Download British Idealism and the Concept of the Self by W. J. Mander, Stamatoula Panagakou PDF

By W. J. Mander, Stamatoula Panagakou

ISBN-10: 1137466707

ISBN-13: 9781137466709

ISBN-10: 1137466715

ISBN-13: 9781137466716

This publication reassesses the origins, improvement and legacy of the philosophy of the British idealists, demonstrating the iconic relevance in their concept for the fashionable self-discipline. This physique of labor coheres round the unmarried unifying subject matter of the self – an idea of principal value to the idealist tuition. specific awareness is additionally paid to the various connections that carry among a variety of philosophers and branches of philosophy, in addition to making a set of consistently working dialogues among contributing authors. Readers will find a complete, stimulating and sharply targeted landscape of British idealist inspiration, that allows you to be worthy to philosophers, historians of rules, political and social theorists, psychologists, and policy-makers who desire to achieve a deeper figuring out of the citizen as a self.

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Extra resources for British Idealism and the Concept of the Self

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Moreover, the self-consciousness that he refers to does not involve an explicit or clear understanding of the self. Instead, by consciousness he means the reflexive awareness that accompanies thinking. He says: “There is a calm unobtrusive current of self-consciousness flowing on in company with all our knowledge, and during every moment of our waking existence; and this self-consciousness is the ground or condition of all our other consciousness. Nine hundred and ninety-nine parts of our attention may be always devoted to the thing or business we have in hand: it is sufficient for our argument if it be admitted that the thousandth part, or even a smaller fraction, of it is perpetually directed upon ourselves” (Ferrier, 2001, vol.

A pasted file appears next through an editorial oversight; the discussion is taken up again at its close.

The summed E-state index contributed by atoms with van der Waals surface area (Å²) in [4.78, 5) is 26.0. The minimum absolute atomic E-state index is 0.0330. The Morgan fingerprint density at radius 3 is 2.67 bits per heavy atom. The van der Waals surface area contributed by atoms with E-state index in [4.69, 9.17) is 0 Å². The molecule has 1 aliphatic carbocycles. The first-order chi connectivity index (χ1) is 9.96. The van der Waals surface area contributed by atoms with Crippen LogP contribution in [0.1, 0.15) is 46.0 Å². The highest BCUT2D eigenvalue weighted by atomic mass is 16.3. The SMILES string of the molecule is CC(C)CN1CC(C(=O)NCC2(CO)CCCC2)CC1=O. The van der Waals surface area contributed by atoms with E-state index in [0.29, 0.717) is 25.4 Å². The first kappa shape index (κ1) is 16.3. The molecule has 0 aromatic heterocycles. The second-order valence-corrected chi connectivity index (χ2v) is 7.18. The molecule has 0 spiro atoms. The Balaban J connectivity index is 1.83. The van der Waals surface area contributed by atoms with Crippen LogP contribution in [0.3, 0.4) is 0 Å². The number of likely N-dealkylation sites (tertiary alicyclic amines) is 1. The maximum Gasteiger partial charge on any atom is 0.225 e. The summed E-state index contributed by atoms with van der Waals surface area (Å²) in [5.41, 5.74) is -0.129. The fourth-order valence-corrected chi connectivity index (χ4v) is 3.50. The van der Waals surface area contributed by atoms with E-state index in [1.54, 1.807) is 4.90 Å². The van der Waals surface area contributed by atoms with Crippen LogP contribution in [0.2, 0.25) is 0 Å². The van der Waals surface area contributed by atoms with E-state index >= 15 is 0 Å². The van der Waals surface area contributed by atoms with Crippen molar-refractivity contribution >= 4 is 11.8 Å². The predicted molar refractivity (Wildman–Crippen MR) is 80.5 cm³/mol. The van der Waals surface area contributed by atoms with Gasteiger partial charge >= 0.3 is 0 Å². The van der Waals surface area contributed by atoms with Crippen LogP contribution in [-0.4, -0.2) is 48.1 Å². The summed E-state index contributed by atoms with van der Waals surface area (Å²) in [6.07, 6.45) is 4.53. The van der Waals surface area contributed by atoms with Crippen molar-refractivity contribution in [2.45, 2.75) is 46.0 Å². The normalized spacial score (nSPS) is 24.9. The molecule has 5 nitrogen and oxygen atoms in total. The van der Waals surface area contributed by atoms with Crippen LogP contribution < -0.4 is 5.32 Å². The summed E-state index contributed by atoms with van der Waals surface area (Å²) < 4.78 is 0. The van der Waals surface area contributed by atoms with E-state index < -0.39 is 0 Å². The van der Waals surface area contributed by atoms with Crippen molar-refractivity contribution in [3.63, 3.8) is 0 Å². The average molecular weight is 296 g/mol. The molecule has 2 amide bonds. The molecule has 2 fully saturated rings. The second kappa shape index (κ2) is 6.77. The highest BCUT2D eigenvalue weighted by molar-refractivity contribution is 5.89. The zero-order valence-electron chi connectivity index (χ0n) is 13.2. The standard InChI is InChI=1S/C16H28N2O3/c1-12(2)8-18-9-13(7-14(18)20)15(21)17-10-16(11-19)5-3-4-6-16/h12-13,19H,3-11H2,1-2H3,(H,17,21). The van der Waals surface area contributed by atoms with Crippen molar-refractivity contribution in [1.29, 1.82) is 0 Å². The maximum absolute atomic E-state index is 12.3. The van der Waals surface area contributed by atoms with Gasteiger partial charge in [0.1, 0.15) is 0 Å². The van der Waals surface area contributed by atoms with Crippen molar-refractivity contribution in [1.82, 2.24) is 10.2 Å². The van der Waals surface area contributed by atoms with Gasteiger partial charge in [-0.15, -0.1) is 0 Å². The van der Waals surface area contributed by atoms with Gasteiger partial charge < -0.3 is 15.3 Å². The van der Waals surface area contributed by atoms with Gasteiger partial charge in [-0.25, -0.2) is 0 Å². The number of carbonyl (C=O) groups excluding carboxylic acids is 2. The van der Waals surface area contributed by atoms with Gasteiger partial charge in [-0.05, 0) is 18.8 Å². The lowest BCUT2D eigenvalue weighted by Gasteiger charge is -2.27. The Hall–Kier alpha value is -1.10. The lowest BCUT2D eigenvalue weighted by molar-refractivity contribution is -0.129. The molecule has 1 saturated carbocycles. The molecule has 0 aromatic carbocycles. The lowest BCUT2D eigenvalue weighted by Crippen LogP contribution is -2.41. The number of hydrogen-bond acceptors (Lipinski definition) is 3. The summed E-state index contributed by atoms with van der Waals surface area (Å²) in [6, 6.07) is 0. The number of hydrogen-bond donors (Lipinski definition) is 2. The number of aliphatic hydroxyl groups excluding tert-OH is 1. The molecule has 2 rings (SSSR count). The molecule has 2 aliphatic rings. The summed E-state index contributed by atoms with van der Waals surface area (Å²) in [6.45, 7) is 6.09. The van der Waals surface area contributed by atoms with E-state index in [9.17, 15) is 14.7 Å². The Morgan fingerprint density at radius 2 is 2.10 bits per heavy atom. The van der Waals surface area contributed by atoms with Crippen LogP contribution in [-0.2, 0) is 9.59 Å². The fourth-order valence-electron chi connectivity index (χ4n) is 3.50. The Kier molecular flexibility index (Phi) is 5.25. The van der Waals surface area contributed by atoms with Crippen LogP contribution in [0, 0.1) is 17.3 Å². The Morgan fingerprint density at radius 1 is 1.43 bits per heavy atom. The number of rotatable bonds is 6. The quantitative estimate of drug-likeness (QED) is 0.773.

3, p. 27). The importance of self-consciousness is a recurring theme throughout his published works. Ferrier often uses the word consciousness to refer to self-consciousness, or, in other words, that awareness of the self that accompanies all thinking. Moreover, the self-consciousness that he refers to does not involve an explicit or clear understanding of the self. Instead, by consciousness he means the reflexive awareness that accompanies thinking. He says: “There is a calm unobtrusive current of self-consciousness flowing on in company with all our knowledge, and during every moment of our waking existence; and this self-consciousness is the ground or condition of all our other consciousness.

Mill (1806–1873). 3. The Hegel entry originally appeared in Waller, 1863, vol. II, pp. 850–852, and the Schelling entry originally appeared in Waller, 1963, vol. III, pp. 914–915. 4. See Ferrier, 2001: vol. 1, p. 95, and Ferrier, 1856, pp. 13, 14. 5. Ferrier understands the science of man in broad terms, referring to a variety of philosophers from Thomas Brown to Thomas Reid whom he variously labels as “metaphysicians” (see Ferrier, 2001, vol. 3, pp. 1–257) and as “psychologists” (see Ferrier, 2001, vol.

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